It’s kind of hard to believe that a monkey that sneezes when it rains could have remained unknown until now, but apparently the Burmese snub-nosed monkey Rhinopithecus strykeri is new to scientists, if not hunters. BBC News reports:
A new species of monkey with unusual upturned nostrils has been discovered in north eastern Myanmar.
Scientists surveying in the area initially identified the so-called snub-nosed monkey from skin and skulls obtained from local hunters. A small population was found separated from the habitat of other species of snub-nosed monkeys by the Mekong and Salween rivers. The total population has been estimated at just 260-330 individuals.
A team of Burmese and international primatologists identified the new species of snub-nosed monkey during this year’s Myanmar Primate Conservation Program. Local hunters reported the presence of a monkey which did not match any description of species previously identified in the area.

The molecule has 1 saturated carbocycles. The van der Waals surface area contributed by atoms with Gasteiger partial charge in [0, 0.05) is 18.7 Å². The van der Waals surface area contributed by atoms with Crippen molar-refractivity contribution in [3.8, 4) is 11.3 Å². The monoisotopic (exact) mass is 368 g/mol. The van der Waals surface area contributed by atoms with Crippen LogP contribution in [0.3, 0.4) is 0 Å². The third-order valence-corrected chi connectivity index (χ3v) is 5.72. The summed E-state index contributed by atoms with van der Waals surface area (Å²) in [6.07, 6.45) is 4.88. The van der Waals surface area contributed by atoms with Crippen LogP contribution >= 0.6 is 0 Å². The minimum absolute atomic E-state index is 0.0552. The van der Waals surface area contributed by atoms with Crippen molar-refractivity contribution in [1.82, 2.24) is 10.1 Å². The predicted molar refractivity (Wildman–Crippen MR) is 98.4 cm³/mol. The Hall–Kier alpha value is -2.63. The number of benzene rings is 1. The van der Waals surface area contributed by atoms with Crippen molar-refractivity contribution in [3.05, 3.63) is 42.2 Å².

After further investigation in the north eastern state of Kachin, experts found a small population of previously undiscovered black monkeys with white ear tufts and chin beards, prominent lips and wide upturned nostrils… Evidence from hunters also suggested that the monkeys were particularly easy to find in the rain. The monkeys allegedly sneeze audibly when rainwater gets in their noses and local people said they could be found with their heads tucked between their knees on rainy days.
Based on direct observations and evidence from local people, researchers estimated the total population of R. strykeri to be 260-330 individuals…
[continues at BBC News]